So Christie seized the moment. Can he run with it? That question becomes complicated by his current lack of traction in national polling, but his single-state strategy may pay off.
At one point, Christie had been a favorite of conservatives for his blunt, no-apologies style and aggressive approach to reform in New Jersey. He lost favor by figuratively embracing a more moderate approach on gun rights, and by literally embracing Barack Obama the week before the 2012 election during Hurricane Sandy. Christie has emphasized a more pragmatic approach to governance – a necessity for a governor whose legislature is controlled by the opposing party – that rankles an anti-establishment electorate already inclined to reject current party leadership.
Yet Christie’s strategy over the past few months has focused on New Hampshire almost exclusively. While he polls within the margins of error nationally, Christie now challenges for second place in the Granite State and their first-in-the-nation primary, thanks to considerable time and organizational effort spent in the state. Even without the raised stakes in national security, Christie’s pragmatic approach to governance will appeal to New Hampshire voters.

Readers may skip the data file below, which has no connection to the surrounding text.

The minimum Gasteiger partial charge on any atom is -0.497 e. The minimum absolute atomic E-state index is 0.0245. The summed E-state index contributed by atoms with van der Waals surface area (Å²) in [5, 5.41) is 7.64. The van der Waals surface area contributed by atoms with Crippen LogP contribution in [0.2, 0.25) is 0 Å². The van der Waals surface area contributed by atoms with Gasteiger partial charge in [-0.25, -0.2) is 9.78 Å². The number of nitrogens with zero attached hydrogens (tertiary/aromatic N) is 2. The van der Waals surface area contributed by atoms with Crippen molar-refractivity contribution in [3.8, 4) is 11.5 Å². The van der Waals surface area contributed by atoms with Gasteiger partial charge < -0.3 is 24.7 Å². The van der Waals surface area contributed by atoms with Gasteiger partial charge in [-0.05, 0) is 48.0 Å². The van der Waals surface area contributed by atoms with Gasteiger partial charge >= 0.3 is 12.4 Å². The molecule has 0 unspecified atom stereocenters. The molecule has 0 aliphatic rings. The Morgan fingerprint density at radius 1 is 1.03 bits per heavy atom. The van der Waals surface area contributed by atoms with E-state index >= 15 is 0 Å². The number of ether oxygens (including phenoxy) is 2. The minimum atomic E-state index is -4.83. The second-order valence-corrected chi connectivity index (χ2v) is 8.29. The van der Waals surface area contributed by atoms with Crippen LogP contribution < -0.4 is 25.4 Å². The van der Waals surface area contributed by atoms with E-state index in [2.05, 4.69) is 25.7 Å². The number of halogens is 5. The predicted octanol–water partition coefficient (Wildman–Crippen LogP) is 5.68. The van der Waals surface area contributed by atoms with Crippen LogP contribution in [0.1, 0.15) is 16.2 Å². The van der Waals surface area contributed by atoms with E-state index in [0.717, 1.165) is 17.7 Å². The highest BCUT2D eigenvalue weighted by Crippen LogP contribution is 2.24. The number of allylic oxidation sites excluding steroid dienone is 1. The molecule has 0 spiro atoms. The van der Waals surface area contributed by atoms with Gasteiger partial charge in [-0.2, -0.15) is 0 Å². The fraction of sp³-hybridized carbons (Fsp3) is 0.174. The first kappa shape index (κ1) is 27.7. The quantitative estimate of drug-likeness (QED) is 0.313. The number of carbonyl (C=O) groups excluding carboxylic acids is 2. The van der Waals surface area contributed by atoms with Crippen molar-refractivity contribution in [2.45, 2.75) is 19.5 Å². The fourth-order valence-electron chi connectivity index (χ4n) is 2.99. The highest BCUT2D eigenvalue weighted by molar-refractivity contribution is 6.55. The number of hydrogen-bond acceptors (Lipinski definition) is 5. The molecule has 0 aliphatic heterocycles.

Pragmatism was a continuing theme among voters I interviewed for my upcoming book on the 2016 general election, GOING RED, which will be published next April. That is also part of Trump’s appeal there as well--they want a departure from the red/blue ideological debate that has paralyzed Washington D.C. and are seeking a leader to rise above it.
Toss in the heightened concerns over terrorism and counter-terror efforts, and Christie becomes a more appealing choice than real-estate mogul Donald Trump or the first-term Senators Cruz and Rubio in the race. If national security continues to dominate the Republican primary, Christie may be able to leverage that security expertise into a win in New Hampshire. He may not have the same draw for millennial voters and Hispanics as Rubio or Cruz, but he’s younger and more experienced than either Trump or Hillary Clinton, and has a reputation as a fighter.
That outcome relies on a lot of ifs, of course. Presidential elections usually revert to pocketbook economics. Even apart from Trump, Rubio and Cruz have more traction nationally, and are roughly equal to Christie in New Hampshire. The anti-establishment pull within the Republican primary electorate will not ebb away entirely, and will not entirely forget Christie’s heterodoxies either. Christie has to find a way to strike while the iron is hot, an ability that has not yet been demonstrated. But the moment and his response to it show that the GOP has another option, and perhaps a real contender. The more that voters focus on national security, the better Christie may look to many of them.
*The author is employed by Salem Media Group through HotAir.com.